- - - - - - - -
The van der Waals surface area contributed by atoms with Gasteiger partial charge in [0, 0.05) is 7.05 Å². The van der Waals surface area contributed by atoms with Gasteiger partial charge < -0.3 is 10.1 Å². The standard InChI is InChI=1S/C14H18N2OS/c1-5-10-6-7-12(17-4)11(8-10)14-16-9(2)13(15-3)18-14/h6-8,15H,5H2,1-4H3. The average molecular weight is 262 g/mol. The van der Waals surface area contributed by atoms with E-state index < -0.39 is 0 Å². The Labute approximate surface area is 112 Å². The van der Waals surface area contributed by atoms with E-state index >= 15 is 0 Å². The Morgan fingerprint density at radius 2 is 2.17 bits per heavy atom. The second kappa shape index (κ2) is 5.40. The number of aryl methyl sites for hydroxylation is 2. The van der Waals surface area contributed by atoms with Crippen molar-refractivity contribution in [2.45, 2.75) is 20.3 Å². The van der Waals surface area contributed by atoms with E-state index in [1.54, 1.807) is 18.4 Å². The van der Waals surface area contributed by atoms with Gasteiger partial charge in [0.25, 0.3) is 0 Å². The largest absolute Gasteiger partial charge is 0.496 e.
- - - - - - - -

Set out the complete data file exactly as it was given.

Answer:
The van der Waals surface area contributed by atoms with Gasteiger partial charge in [0, 0.05) is 7.05 Å². The van der Waals surface area contributed by atoms with Gasteiger partial charge < -0.3 is 10.1 Å². The standard InChI is InChI=1S/C14H18N2OS/c1-5-10-6-7-12(17-4)11(8-10)14-16-9(2)13(15-3)18-14/h6-8,15H,5H2,1-4H3. The average molecular weight is 262 g/mol. The van der Waals surface area contributed by atoms with E-state index < -0.39 is 0 Å². The Labute approximate surface area is 112 Å². The van der Waals surface area contributed by atoms with E-state index >= 15 is 0 Å². The Morgan fingerprint density at radius 2 is 2.17 bits per heavy atom. The second kappa shape index (κ2) is 5.40. The number of aryl methyl sites for hydroxylation is 2. The van der Waals surface area contributed by atoms with Crippen molar-refractivity contribution in [2.45, 2.75) is 20.3 Å². The van der Waals surface area contributed by atoms with E-state index in [1.54, 1.807) is 18.4 Å². The van der Waals surface area contributed by atoms with Gasteiger partial charge in [0.25, 0.3) is 0 Å². The largest absolute Gasteiger partial charge is 0.496 e.